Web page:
develops partiallly in response to player action (for example in striclty linear games) B

happens AFTER player did A

OR  Story B

develops irrespective of player action.

happens anyway, it’s just a matter of time…

Videogame storytelling – a nice optimistic theory Implicit Narrative  Formal Narrative  Interactive Narrative  Interactive Story 

Implicit Narrative Emergent Narrative  A powerful device (if you can master it) 

 On

a certain, level narrative (and hence storytelling) happens due to cause and effect connections created by the audience (reader, moviegoer, player). Thus, stories are developed by inventing connections between actions / events.  Reader’s response theory (post-structuralism) explains it SO MUCH BETTER.

Implicit Narrative 

 

Interaction of elements within game system to develop events which may be interpreted as story – results that are IMPLICIT to the game system. In game-space narrative elements are NOT SCRIPTED formally, but happen nonetheless. How to control prescripted events – well, it’s realtively easy How to control non-prescripted events??? Implicit narrative makes the player experience unique (high-level narrative vs. low level narrative)

Formal Narrative  

Prescripted methods Diegetic: NPC dialogue  Scripted events  Artifacts (text files)  Splash screens, etc.  Cut scenes / cinematics 

 

Nondiegetic elements of the narrative ‘Prescripted’ does not mean non-interactive’ – all of these can be triggered in response to player action – that’s how Interactive Narrative is created

Interactive Narrative 

Implicit narrative combined with Formal narrative methods  Player’s

actions are ‘echoed’ in the narrative as often as possible  Creates an illusion (?) of Player Agency 

E.g. :  responses

to player success or failure  responses to other in-game actions

Interactive Story 

 

Player actions have consequences upon the STORY, not only upon the NARRATIVE So – not only HOW the story gets ‘told’ (communicated) is interactive (responsive to player actions) but also WHAT is communicated, on the PARADIGMATIC LEVEL, is responsive to player actions Player Agency no longer an illusion? (well, not quite) IS IT AT ALL POSSIBLE? IF NOT – WHY? Budgets (multiple storylines need to be developed – more on this in the future lectures)  OTHER REASONS? 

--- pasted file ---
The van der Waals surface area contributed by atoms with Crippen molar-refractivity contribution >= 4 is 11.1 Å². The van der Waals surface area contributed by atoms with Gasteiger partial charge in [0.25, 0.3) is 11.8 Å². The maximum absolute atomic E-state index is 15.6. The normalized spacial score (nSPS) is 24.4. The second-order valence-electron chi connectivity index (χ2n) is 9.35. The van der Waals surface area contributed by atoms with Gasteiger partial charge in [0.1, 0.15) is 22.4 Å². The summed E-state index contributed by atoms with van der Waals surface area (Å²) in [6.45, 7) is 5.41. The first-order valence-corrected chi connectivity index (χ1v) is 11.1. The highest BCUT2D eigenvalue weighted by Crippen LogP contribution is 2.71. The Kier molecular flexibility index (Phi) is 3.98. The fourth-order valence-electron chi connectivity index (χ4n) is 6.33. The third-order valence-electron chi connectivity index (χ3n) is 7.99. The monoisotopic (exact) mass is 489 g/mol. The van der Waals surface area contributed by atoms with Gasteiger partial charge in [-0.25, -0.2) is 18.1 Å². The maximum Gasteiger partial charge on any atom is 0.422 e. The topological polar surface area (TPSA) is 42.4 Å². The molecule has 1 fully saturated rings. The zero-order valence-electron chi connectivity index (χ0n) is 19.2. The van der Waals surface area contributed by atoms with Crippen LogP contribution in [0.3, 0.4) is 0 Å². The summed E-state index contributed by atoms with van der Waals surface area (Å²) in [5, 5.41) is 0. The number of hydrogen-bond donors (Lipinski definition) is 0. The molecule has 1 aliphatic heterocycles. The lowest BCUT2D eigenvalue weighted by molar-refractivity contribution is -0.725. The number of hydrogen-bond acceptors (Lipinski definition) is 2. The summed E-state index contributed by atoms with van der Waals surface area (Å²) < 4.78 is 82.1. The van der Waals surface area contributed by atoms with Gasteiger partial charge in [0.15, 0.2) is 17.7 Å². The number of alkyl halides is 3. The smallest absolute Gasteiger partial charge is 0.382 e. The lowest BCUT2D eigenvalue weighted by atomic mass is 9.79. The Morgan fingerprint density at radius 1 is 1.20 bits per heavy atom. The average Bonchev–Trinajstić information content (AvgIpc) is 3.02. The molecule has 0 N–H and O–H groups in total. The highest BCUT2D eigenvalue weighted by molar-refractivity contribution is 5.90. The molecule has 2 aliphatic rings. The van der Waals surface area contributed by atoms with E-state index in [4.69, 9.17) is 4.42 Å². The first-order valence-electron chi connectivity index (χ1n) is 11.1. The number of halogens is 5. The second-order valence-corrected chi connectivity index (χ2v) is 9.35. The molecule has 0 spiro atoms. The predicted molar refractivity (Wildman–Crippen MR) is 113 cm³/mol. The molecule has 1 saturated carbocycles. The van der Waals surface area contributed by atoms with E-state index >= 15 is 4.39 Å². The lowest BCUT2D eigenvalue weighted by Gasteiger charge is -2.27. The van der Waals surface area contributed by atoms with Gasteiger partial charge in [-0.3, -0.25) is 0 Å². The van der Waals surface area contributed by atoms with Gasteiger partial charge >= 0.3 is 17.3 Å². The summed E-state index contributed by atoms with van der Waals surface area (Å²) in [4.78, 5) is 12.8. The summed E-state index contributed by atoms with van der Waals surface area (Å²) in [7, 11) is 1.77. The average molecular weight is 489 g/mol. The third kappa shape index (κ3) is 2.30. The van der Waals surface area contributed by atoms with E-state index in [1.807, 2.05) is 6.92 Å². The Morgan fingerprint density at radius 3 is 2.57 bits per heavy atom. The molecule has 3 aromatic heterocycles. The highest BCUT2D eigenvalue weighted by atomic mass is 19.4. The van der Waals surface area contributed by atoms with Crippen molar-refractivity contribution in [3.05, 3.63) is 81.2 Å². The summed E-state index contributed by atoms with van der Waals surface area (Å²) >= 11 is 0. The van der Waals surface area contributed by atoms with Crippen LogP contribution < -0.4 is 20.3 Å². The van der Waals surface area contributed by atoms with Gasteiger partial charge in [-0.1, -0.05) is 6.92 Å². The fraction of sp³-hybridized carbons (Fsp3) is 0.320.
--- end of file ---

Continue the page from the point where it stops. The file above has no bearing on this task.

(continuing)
So how is game story delivered? Narrative delivery  Game structure  Progress structure  Stucture of the story itself (plot)  Player Agency 

Narrative delivery Text  Dialogue  Static images  Camera cases  Cut Scenes (in-engine/ scripted or FMV)  Scripted events 

Game structure 

Well, things are (or should be) getting interesting here How to structure the game to actualy deliver a story?  Well,

it seems to be relatively simple with strictly linear games  Well – it isn’t!  Just one example: how to control the pacing of the game to deliver the story?

Progress structure 

How and in what conditions major developments in the game story are ‘allowed’ Four major models:  Linear  Continous  Domain  Contigous

Linear progress structure   

Linear series of game levels Story is parallel to gameplay Narrative delivery of choice:  Cutscenes

between the levels (reward)  Mission briefings,  In game texts, etc.

Continous Progress Structure      

Game progress is linear Yet no conceptual breaks between game areas ‘A single journey’ Reverse movement allowed! Usually no cut scenes (why?) Narartive material presented ‘live’ – possibly in prescripted form (scripted events) 

Players often do not need to ‘participate’ in the narrative (think Half-Life)

Or in triggered events 

Players need to participate in the narrative, and can only select to skip its parts

Domain Progress Structure    

A central hub, from which the player ‘operates’ Upon completion of a task new domains are open Players may chose to revisit domains This means that narrative material must be presented selectively, but certainly (no need to present redundant narrative material to the player who has previously completed the level). Also – if revisits are expected – alteranative versions of dialogue are also expected from the writer

Contiguous Progress Structure   

The illusion of a complete, explorable world Movement allowed in all directions Contigous structures can use domain structure elements (think TES IV:Oblivion, TES V: Skyrim)